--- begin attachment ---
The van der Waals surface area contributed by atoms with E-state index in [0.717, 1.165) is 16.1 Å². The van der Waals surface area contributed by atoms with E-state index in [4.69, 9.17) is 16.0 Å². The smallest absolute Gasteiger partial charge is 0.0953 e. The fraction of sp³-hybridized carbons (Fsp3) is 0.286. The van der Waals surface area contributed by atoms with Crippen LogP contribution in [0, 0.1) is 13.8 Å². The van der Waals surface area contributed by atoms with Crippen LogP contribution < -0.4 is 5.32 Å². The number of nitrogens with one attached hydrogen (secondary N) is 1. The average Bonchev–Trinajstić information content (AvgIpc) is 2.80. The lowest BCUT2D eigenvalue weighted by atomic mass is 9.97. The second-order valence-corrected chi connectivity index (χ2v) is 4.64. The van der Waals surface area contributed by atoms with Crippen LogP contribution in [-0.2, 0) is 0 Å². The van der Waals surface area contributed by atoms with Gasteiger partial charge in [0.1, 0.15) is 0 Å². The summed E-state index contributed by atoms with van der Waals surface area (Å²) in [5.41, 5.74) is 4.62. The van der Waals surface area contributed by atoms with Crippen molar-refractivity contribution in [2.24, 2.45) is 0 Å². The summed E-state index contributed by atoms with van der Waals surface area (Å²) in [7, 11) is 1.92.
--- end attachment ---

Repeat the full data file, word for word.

The van der Waals surface area contributed by atoms with E-state index in [0.717, 1.165) is 16.1 Å². The van der Waals surface area contributed by atoms with E-state index in [4.69, 9.17) is 16.0 Å². The smallest absolute Gasteiger partial charge is 0.0953 e. The fraction of sp³-hybridized carbons (Fsp3) is 0.286. The van der Waals surface area contributed by atoms with Crippen LogP contribution in [0, 0.1) is 13.8 Å². The van der Waals surface area contributed by atoms with Crippen LogP contribution < -0.4 is 5.32 Å². The number of nitrogens with one attached hydrogen (secondary N) is 1. The average Bonchev–Trinajstić information content (AvgIpc) is 2.80. The lowest BCUT2D eigenvalue weighted by atomic mass is 9.97. The second-order valence-corrected chi connectivity index (χ2v) is 4.64. The van der Waals surface area contributed by atoms with Crippen LogP contribution in [-0.2, 0) is 0 Å². The van der Waals surface area contributed by atoms with Gasteiger partial charge in [0.1, 0.15) is 0 Å². The summed E-state index contributed by atoms with van der Waals surface area (Å²) in [5.41, 5.74) is 4.62. The van der Waals surface area contributed by atoms with Crippen molar-refractivity contribution in [2.24, 2.45) is 0 Å². The summed E-state index contributed by atoms with van der Waals surface area (Å²) in [7, 11) is 1.92.